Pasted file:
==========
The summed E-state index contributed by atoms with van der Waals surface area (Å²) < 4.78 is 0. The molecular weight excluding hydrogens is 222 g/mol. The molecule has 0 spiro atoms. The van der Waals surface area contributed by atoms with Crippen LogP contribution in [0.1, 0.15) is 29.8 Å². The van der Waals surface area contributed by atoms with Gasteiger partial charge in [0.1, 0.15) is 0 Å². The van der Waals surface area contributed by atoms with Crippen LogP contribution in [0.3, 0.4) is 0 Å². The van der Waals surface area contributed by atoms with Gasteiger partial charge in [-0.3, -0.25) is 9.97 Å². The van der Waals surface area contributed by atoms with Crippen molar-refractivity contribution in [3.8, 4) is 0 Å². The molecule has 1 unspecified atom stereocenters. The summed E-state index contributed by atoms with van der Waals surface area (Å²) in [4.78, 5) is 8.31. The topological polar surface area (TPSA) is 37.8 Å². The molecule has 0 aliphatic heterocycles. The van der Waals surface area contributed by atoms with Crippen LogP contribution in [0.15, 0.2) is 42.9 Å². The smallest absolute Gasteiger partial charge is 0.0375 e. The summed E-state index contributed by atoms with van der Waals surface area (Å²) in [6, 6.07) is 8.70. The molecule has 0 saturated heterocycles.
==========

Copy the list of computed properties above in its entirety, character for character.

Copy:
The summed E-state index contributed by atoms with van der Waals surface area (Å²) < 4.78 is 0. The molecular weight excluding hydrogens is 222 g/mol. The molecule has 0 spiro atoms. The van der Waals surface area contributed by atoms with Crippen LogP contribution in [0.1, 0.15) is 29.8 Å². The van der Waals surface area contributed by atoms with Gasteiger partial charge in [0.1, 0.15) is 0 Å². The van der Waals surface area contributed by atoms with Crippen LogP contribution in [0.3, 0.4) is 0 Å². The van der Waals surface area contributed by atoms with Gasteiger partial charge in [-0.3, -0.25) is 9.97 Å². The van der Waals surface area contributed by atoms with Crippen molar-refractivity contribution in [3.8, 4) is 0 Å². The molecule has 1 unspecified atom stereocenters. The summed E-state index contributed by atoms with van der Waals surface area (Å²) in [4.78, 5) is 8.31. The topological polar surface area (TPSA) is 37.8 Å². The molecule has 0 aliphatic heterocycles. The van der Waals surface area contributed by atoms with Crippen LogP contribution in [0.15, 0.2) is 42.9 Å². The smallest absolute Gasteiger partial charge is 0.0375 e. The summed E-state index contributed by atoms with van der Waals surface area (Å²) in [6, 6.07) is 8.70. The molecule has 0 saturated heterocycles.